But she notes that such arrangements rarely last more than a couple of years, as retirees settle into a routine outside of work that they are reluctant to interrupt.

BMW found that its ergonomic initiative challenged any assumption that older workers slow teams down. As part of its first factory redesign in Bavaria, it set up two assembly lines, one with an age mix matching the 2007 workforce; the other based on a 2017 demographic mix forecast.

'We found that after the ergonomic adjustments, the older team produced as much as the younger team and production quality rose,' says Mr Frey.

One worry, however, is that 'greying' businesses could find themselves out of touch with customers who have grown up with Facebook and Twitter. However, optimists say that if older workers are willing to listen to youthful colleagues, the problem recedes.

General Electric (GE) asks recent joiners to 'reverse-mentor' leaders. Says its executive development manager Janice Semper: 'A lot of the discussion tends to be around how the new generation uses technology, forms communities and shares information... as well as about how GE can develop and retain them.'

As working lives extend, some organisations are rethinking traditional career paths.

BT lets those nearing retirement move from high-pressure jobs to less senior roles, while also drawing on company pension if they wish. Younger colleagues then get a crack at a bigger job.

Mr Rick Blears, a 72-year-old director at RMS, a British public relations agency, relinquished executive responsibilities in his 60s to focus on copywriting. 'Any regrets are outweighed by the satisfaction of doing what I am good at,' he says.

Ms Waters believes rank is less of a preoccupation than it used to be, and that younger managers can learn how best to manage older colleagues.

But she points out that it is important not to make assumptions about employees' plans. For every 59-year-old looking forward to easing off, others may still wish to seek promotion at work.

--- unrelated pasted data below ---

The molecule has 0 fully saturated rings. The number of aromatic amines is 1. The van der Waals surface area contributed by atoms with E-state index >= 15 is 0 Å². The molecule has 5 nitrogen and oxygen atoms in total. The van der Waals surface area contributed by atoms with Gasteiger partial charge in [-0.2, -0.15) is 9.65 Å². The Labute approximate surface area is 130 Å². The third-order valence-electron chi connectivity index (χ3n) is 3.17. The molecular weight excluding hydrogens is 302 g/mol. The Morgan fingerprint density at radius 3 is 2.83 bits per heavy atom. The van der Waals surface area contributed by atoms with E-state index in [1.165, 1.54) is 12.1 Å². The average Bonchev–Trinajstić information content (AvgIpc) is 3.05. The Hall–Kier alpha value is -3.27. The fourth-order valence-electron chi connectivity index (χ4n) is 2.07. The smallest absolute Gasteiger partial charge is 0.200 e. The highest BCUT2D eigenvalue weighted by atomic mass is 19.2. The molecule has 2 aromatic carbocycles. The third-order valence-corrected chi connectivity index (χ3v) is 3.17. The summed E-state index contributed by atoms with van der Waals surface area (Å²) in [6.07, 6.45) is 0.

Will the workforce look much different in 2020? Mr Neil Roden, human resources consulting partner at PricewaterhouseCoopers, a professional services company, observes that there are fewer 70-year-old workers in Europe - which only recently banned age discrimination - than in the US, which did so in 1967.

However, with the convergence of equality laws, a greying workforce and a dwindling supply of talent, businesses may look more favourably upon older staff. 'If organisations can keep a worker with skills that the market can't replace, why wouldn't they?'

Modern offices, open-plan ones in particular, can make some adaptations for older workers. Professor Jeremy Myerson, director of the Helen Hamlyn Centre for Design, and Mr Mark Catchlove, director of the Herman Miller Insight Group, have these tips:
- Changing posture is especially important as you age, Prof Myerson says. Scandinavian employers routinely provide sit-stand desks that allow workers to alternate between sitting and standing. 
- A 20-year-old's eyes admit three times more light than a 65-year-old's. Desk-based lighting and directional control compensate for this. 
- Older ears may have difficulty filtering background noise. Quiet places for concentrated work and sound-masking technologies can help. 
Set aside areas for rest and recuperation: Even young software coders need to clear their heads and take the occasional break.